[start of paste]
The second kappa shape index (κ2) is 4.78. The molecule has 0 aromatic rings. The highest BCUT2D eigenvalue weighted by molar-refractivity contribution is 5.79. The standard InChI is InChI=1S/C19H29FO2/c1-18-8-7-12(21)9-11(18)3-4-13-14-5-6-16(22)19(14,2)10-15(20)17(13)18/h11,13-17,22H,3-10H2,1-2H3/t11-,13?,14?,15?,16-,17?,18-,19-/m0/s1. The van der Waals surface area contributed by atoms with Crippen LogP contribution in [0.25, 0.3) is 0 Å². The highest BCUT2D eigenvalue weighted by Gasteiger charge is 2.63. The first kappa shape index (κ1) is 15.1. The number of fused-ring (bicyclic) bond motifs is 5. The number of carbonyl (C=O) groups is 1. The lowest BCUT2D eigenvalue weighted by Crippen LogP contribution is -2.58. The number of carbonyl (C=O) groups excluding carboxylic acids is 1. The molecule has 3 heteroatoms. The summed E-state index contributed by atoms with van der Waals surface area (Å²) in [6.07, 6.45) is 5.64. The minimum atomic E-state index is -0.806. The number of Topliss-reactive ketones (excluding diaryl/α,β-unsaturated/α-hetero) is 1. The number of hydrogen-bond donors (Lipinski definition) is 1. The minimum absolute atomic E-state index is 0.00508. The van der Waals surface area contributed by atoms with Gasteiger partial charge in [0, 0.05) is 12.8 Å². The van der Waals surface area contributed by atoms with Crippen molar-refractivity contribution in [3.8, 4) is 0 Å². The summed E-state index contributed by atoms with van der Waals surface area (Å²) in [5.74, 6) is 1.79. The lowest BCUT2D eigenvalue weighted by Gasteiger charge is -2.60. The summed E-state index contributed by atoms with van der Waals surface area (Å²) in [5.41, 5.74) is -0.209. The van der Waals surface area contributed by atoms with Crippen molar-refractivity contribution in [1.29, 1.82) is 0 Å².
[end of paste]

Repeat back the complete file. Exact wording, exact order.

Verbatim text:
The second kappa shape index (κ2) is 4.78. The molecule has 0 aromatic rings. The highest BCUT2D eigenvalue weighted by molar-refractivity contribution is 5.79. The standard InChI is InChI=1S/C19H29FO2/c1-18-8-7-12(21)9-11(18)3-4-13-14-5-6-16(22)19(14,2)10-15(20)17(13)18/h11,13-17,22H,3-10H2,1-2H3/t11-,13?,14?,15?,16-,17?,18-,19-/m0/s1. The van der Waals surface area contributed by atoms with Crippen LogP contribution in [0.25, 0.3) is 0 Å². The highest BCUT2D eigenvalue weighted by Gasteiger charge is 2.63. The first kappa shape index (κ1) is 15.1. The number of fused-ring (bicyclic) bond motifs is 5. The number of carbonyl (C=O) groups is 1. The lowest BCUT2D eigenvalue weighted by Crippen LogP contribution is -2.58. The number of carbonyl (C=O) groups excluding carboxylic acids is 1. The molecule has 3 heteroatoms. The summed E-state index contributed by atoms with van der Waals surface area (Å²) in [6.07, 6.45) is 5.64. The minimum atomic E-state index is -0.806. The number of Topliss-reactive ketones (excluding diaryl/α,β-unsaturated/α-hetero) is 1. The number of hydrogen-bond donors (Lipinski definition) is 1. The minimum absolute atomic E-state index is 0.00508. The van der Waals surface area contributed by atoms with Gasteiger partial charge in [0, 0.05) is 12.8 Å². The van der Waals surface area contributed by atoms with Crippen molar-refractivity contribution in [3.8, 4) is 0 Å². The summed E-state index contributed by atoms with van der Waals surface area (Å²) in [5.74, 6) is 1.79. The lowest BCUT2D eigenvalue weighted by Gasteiger charge is -2.60. The summed E-state index contributed by atoms with van der Waals surface area (Å²) in [5.41, 5.74) is -0.209. The van der Waals surface area contributed by atoms with Crippen molar-refractivity contribution in [1.29, 1.82) is 0 Å².